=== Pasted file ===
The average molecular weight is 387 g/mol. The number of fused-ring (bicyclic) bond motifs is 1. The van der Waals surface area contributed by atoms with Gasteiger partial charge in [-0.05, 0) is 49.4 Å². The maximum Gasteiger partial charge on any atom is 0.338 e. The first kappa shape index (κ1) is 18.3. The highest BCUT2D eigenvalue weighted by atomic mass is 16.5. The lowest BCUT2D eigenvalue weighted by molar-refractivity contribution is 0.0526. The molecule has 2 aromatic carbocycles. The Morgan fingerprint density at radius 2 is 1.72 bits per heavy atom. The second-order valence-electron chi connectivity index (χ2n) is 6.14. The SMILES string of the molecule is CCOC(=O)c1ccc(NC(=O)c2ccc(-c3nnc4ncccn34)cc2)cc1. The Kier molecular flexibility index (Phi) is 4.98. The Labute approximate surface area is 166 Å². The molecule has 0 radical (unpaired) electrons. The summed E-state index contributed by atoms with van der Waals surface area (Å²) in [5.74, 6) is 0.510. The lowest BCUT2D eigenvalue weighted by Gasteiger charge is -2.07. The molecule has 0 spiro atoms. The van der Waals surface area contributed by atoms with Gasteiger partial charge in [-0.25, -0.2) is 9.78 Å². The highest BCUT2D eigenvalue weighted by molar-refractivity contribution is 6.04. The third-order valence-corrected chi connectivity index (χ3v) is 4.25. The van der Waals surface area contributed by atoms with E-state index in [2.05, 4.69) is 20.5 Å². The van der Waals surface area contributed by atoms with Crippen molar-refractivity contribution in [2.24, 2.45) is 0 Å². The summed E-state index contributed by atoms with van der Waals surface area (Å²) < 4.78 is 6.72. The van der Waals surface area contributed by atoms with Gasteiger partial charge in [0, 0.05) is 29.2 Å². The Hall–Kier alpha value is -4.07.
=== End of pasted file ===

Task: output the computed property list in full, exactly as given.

The average molecular weight is 387 g/mol. The number of fused-ring (bicyclic) bond motifs is 1. The van der Waals surface area contributed by atoms with Gasteiger partial charge in [-0.05, 0) is 49.4 Å². The maximum Gasteiger partial charge on any atom is 0.338 e. The first kappa shape index (κ1) is 18.3. The highest BCUT2D eigenvalue weighted by atomic mass is 16.5. The lowest BCUT2D eigenvalue weighted by molar-refractivity contribution is 0.0526. The molecule has 2 aromatic carbocycles. The Morgan fingerprint density at radius 2 is 1.72 bits per heavy atom. The second-order valence-electron chi connectivity index (χ2n) is 6.14. The SMILES string of the molecule is CCOC(=O)c1ccc(NC(=O)c2ccc(-c3nnc4ncccn34)cc2)cc1. The Kier molecular flexibility index (Phi) is 4.98. The Labute approximate surface area is 166 Å². The molecule has 0 radical (unpaired) electrons. The summed E-state index contributed by atoms with van der Waals surface area (Å²) in [5.74, 6) is 0.510. The lowest BCUT2D eigenvalue weighted by Gasteiger charge is -2.07. The molecule has 0 spiro atoms. The van der Waals surface area contributed by atoms with Gasteiger partial charge in [-0.25, -0.2) is 9.78 Å². The highest BCUT2D eigenvalue weighted by molar-refractivity contribution is 6.04. The third-order valence-corrected chi connectivity index (χ3v) is 4.25. The van der Waals surface area contributed by atoms with E-state index in [2.05, 4.69) is 20.5 Å². The van der Waals surface area contributed by atoms with Crippen molar-refractivity contribution in [2.24, 2.45) is 0 Å². The summed E-state index contributed by atoms with van der Waals surface area (Å²) < 4.78 is 6.72. The van der Waals surface area contributed by atoms with Gasteiger partial charge in [0, 0.05) is 29.2 Å². The Hall–Kier alpha value is -4.07.